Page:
IN Trinidad and Tobago, transforming our existing buildings and creating new interior and exterior spaces that facilitate people with disabilities often seems to be an afterthought and not on the list of priorities.
In the 2011 Trinidad and Tobago Population and Housing Census it was reported that there are approximately 52,244 persons in our country living with a disability. That is a minimum of 2.7 per cent of the total population of 1.39 million.
Given that over the past nine years these figures may have increased, it means that there is a need to provide accessibility for a growing number of persons who are marginalised due to lack of access.
Providing truly inclusive design for all is something we do not consider in its entirety. The reality is that holistic planning has only recently been pushed to the forefront after years of advocacy and lobbying by special interest groups, NGOs and self-advocates globally.
According to Article 1 of the United Nations Convention on the Rights of Persons with Disabilities that Trinidad and Tobago ratified in 2015, each country should strive “to promote, protect and enable the full and equal enjoyment of all human rights and fundamental freedoms by all persons with disabilities, and to promote respect for their inherent dignity.”
This responsibility does not fall on the Government alone. Public and private sectors also have a part to play in ensuring that persons with disabilities experience a truly inclusive environment wherever they go in Trinidad and Tobago. One way to overcome this inaccessibility is to embrace the concept of Universal Design.
The Disability Act 2005 defines Universal Design as “The design and composition of an environment so that it may be accessed, understood and used to the greatest possible extent, in the most independent and natural manner possible, in the widest possible range of situations and without the need for adaptation, modification, assistive devices or specialised solutions. It must also be able to give access to persons of any age or size, having any physical, sensory, mental health or intellectual ability or disability”.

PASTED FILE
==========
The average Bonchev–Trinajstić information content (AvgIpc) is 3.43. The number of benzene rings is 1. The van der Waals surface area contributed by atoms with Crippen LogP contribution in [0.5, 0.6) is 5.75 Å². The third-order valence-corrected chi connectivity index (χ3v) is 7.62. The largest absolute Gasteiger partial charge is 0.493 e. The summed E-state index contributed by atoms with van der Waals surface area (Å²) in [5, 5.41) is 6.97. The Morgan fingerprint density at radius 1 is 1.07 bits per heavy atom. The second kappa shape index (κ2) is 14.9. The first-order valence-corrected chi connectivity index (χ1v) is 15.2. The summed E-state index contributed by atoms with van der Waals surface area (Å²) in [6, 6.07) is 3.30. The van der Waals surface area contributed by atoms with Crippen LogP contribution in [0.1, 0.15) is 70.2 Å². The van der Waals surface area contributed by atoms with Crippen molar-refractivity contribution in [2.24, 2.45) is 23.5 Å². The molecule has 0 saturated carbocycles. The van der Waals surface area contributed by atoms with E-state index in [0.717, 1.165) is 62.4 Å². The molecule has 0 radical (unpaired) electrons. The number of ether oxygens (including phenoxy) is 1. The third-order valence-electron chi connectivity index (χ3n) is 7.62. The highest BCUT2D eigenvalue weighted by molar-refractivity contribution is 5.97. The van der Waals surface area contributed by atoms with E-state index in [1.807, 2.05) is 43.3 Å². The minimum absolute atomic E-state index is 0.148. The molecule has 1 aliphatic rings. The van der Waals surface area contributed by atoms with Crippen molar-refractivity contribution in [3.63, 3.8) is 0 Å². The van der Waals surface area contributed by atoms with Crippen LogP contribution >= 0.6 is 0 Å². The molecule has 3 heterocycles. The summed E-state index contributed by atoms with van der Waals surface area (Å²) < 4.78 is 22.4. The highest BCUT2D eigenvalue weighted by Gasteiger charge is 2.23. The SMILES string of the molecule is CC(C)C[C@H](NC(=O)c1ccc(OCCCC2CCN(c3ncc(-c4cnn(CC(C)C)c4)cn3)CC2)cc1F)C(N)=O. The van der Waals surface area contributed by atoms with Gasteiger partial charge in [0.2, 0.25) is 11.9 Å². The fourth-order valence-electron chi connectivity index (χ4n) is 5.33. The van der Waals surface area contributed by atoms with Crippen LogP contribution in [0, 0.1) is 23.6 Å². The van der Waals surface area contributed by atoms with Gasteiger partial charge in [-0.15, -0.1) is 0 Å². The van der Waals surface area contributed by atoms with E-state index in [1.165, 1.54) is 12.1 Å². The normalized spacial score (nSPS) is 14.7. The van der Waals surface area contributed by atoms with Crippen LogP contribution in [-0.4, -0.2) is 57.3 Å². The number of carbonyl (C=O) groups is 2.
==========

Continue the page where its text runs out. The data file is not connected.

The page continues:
Universal Design is not a new concept; it was developed in the mid-1980s to help realise the goal of creating a truly inclusive society. According to the late architect Ronald L Mace who coined the term, Universal Design is, “the design of products and environments to be usable by all people, to the greatest extent possible, without the need for adaptation or specialised design”.
Truth be told, when one really delves into the concept of universal design, you would soon realise the full scope of inclusion that you need to make in order to ultimately provide the standard of accessibility that benefits practically anyone who would enter and operate in an interior space.
A few architectural elements that measure up to the definition of universal design are lever handles for opening doors, as opposed to twisting knobs, smooth entranceways on ground level that do not include stairways and wide doorways and hallways.